The EDS is a randomized experiment, and if we examine gains for subgroups that participate a lot or a little, we lose the advantages offered by randomization and open up the findings to competing interpretations. Although cautious about the potential pitfalls of this approach, the previous report from this evaluation (St.Pierre et al, 2003) included analyses of the relationship between amount of participation and outcomes for Even Start children and parents based on pretest and posttest outcome data. Findings from those previous analyses are summarized below (these analyses were not replicated with the follow-up data).
One analysis eliminated all Even Start children whose parents reported that they did not receive early childhood services, as well as all control group children whose parents reported that they did receive early childhood services. The data showed that segmenting the sample in this fashion did not change the evaluation findings.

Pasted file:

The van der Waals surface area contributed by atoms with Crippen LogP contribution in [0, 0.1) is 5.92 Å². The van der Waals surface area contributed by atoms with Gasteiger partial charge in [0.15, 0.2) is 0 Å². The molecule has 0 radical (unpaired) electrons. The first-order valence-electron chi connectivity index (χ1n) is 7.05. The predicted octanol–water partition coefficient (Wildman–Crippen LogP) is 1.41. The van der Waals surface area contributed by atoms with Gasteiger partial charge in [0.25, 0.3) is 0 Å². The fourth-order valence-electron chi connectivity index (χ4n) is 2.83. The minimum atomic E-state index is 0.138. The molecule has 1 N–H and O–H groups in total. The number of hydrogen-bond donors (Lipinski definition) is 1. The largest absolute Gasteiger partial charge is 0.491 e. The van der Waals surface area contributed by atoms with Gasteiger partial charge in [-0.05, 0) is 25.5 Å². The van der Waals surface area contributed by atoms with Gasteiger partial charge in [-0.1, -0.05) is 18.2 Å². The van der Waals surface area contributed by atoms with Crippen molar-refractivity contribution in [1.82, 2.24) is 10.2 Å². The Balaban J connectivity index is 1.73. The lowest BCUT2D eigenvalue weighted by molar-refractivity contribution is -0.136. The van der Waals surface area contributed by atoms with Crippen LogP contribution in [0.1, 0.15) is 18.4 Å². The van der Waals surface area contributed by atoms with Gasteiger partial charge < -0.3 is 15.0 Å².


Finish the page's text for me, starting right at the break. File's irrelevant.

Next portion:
A second analysis investigated the relationship between child and parent literacy outcomes and a host of variables including monthly hours of child participation in early childhood education, monthly hours of parent participation in adult education and parenting education, and family background factors. We found (1) no relationship between the amount that parents participated in adult education and their scores on literacy outcomes; (2) children who participated more intensively in early childhood education scored higher on literacy outcomes; (3) parents who participated more intensively in parenting education had children who score higher on literacy outcomes; and (4) more intensive participation in adult education is associated with lower scores on some child outcomes. It is important to remember that amount of participation was not manipulated experimentally, and so factors other than participation in Even Start may be responsible for the observed relationships.